Grab some fresh air and maintain fitness by taking your four-footed pal hiking. Fall is a fantastic time of year for hiking as the temperatures become moderate and the leaves turn color. Not only does hiking in nature boost your memory, but it also makes you happy and reduces stress. Before you hit the trail, check out the below tips.
Pack these hiking basics:
Use the treats to get your dog’s attention when you politely walk your dog by another hiker and to reward your dog for other desirable behaviors on the trail, such as not pulling. Work on training your dog through a series of commands as well as practicing loose leash walking.
Bring water for you and your dog (and a dog bowl), even if it's not overly hot. You both will get thirsty at some point on the trail, and you shouldn't allow your dog to drink from water found on the ground due to the risk of parasites such as Giardia.
Means of communication
Bring a charged mobile phone or radio and a baggie for your phone in case it rains.
Be a responsible dog owner and help ensure that dogs are still welcome on that trail.
A map of the trail or a (digital) picture of the map saved on your smart phone can be helpful if you lose reception or take a wrong turn.
Extra layers of clothing
Weather may abruptly change. In addition, a hike with changes in elevation may impact what you need to bring.
Pack a first aid kit
Building a pet first aid kit that can be carried during hiking is key to solving problems on the trail. Include in your kit:
- Gauze pads and adhesive wrap.
- Allergy pills. Does your canine try to eat wasps? Years ago I had a black lab who loves to try to chomp anything that flew nearby- stinger or not! Having allergy pills on hand for bee stings or insect bites may be a good idea. Benadryl or Zyrtec are brands of antihistamines that dogs and humans can take – ask your vet for dosage advice.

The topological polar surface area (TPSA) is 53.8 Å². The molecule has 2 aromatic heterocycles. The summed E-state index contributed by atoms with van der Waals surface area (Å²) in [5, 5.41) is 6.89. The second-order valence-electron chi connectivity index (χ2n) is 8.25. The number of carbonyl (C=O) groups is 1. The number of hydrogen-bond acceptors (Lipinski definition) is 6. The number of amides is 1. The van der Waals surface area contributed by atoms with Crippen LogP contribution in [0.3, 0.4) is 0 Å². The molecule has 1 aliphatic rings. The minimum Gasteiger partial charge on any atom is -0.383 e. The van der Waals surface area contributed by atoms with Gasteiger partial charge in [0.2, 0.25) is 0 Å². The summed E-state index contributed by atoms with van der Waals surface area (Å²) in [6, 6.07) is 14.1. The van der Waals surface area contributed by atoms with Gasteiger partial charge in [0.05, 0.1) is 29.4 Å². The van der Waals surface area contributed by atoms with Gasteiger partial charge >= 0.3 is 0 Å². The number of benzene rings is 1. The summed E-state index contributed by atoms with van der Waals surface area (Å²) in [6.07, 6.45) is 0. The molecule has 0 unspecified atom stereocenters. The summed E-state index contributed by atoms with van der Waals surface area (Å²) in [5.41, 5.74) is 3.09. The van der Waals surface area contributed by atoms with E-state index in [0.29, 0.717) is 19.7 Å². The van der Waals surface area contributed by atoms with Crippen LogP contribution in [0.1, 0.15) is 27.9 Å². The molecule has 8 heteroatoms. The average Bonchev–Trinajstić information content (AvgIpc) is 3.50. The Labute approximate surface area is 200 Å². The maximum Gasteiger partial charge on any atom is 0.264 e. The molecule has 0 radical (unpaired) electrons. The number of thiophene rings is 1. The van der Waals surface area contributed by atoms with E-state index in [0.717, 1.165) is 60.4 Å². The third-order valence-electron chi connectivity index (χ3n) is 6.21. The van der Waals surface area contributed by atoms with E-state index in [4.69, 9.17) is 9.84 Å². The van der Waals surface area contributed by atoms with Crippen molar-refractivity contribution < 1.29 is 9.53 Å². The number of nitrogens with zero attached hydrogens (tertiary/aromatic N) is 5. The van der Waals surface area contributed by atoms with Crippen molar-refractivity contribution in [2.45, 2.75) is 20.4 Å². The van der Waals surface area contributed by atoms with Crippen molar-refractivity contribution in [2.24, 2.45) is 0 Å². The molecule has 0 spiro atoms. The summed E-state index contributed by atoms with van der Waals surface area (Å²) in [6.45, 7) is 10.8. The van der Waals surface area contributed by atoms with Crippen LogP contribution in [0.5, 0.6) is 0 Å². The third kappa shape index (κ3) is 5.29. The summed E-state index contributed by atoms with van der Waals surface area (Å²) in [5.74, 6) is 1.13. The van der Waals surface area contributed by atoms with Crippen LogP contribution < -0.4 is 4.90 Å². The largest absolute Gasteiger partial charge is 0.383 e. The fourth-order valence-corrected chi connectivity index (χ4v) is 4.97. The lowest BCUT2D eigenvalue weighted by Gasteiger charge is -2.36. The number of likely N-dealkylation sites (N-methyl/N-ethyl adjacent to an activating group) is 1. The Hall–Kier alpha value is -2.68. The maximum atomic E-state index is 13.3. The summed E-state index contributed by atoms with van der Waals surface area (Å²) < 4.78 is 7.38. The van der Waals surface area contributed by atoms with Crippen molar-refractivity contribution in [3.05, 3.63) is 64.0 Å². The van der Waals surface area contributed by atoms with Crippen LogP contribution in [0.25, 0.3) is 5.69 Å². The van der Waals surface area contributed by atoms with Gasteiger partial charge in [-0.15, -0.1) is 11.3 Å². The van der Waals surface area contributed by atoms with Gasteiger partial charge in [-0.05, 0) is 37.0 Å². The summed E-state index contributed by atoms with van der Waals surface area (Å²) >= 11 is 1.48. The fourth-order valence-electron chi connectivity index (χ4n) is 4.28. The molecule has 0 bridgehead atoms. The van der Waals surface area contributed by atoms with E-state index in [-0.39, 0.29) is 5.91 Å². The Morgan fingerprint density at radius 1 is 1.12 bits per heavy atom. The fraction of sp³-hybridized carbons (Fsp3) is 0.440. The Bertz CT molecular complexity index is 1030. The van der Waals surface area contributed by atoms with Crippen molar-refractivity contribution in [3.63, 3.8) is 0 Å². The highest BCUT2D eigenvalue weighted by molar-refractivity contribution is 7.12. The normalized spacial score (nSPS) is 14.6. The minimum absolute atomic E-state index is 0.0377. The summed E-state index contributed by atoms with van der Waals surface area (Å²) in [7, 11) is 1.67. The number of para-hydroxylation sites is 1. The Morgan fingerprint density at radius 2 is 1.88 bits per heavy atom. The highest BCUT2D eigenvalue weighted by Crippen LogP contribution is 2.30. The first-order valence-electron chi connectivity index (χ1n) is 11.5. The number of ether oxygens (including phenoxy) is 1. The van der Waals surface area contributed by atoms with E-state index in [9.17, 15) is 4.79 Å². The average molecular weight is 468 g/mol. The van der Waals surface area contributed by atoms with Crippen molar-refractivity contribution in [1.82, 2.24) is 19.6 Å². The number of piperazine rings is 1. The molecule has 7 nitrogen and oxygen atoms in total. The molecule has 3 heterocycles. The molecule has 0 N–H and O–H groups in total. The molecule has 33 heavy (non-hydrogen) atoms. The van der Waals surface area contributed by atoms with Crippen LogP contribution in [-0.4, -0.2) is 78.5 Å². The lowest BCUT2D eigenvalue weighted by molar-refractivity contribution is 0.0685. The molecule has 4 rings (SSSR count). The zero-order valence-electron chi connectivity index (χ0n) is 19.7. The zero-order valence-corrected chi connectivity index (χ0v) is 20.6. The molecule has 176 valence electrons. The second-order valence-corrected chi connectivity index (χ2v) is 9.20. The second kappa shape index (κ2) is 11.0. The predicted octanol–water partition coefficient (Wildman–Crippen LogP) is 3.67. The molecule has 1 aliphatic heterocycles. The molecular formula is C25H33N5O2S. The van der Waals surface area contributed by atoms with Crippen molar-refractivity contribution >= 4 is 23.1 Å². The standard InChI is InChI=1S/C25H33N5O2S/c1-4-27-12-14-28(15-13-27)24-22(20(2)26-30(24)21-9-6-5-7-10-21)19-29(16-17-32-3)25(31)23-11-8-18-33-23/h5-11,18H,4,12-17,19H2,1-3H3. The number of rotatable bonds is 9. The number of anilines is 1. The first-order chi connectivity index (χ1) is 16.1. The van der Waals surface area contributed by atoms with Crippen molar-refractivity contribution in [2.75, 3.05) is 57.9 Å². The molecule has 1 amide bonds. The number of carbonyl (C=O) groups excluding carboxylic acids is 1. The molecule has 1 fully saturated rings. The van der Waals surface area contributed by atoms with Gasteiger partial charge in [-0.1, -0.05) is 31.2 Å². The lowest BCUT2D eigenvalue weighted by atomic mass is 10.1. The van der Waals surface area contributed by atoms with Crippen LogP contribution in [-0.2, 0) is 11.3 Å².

- Band-Aids - for you - in case you get pesky blisters. You should, of course, wear your comfortable hiking or athletic shoes.
- Sunscreen. It’s not just for humans! Dogs may need sunscreen, too, especially if you are hiking in a non-shaded area. Dogs are at risk for some types of skin cancer, but you can help prevent this condition with these helpful sun protection tips for dogs.
Tips for hiking fitness:
- Start slowly with shorter hikes and then build up to longer hikes with your dog to prevent injuries for both of you.
- Ensure your dog is up to date on flea and tick and heartworm medications.
- Keep your dog on leash. If your dog is off leash, you run the risk of getting a ticket (and paying a fee!), losing your dog or having your dog get injured out of sight (by a “pot hole,” a snake, a sharp rock, etc.).
- Ask other dog owners before letting your dog run up to their dogs; some dogs do not appreciate meeting new dogs, especially when restricted by a leash. You want to ensure that your dog doesn’t end up with an unfriendly greeting.
- Check yourself and your dog for ticks after the hike.
- Use care when determining if your dog should wear a doggie backpack for longer hikes. Check with your veterinarian about the correct weight, if any, that your dog should be carrying. REI also offers advice on “Fitting and loading dog packs” here.
General Hiking Safety
When hiking on trails that are less populated, it's a good idea to tell someone where you’re going and when you should be back home. You can also choose to wear bright colors, such as orange or red so that you can be seen by other hikers sooner than later so you can make room to pass each other as needed. Bright colors may also aid others in finding you if you get lost or injured. And don’t forget your dog’s outfit - you could purchase an orange collar or dog vest.
Be Prepared for the Unexpected!
Choose to enroll your pup in pet insurance before you head out on a hiking adventure to ensure you're protected against unexpected veterinary bills. Even the most advanced hiking dog can have an accident out on the trail. Get a quote today!
Enjoy your hike!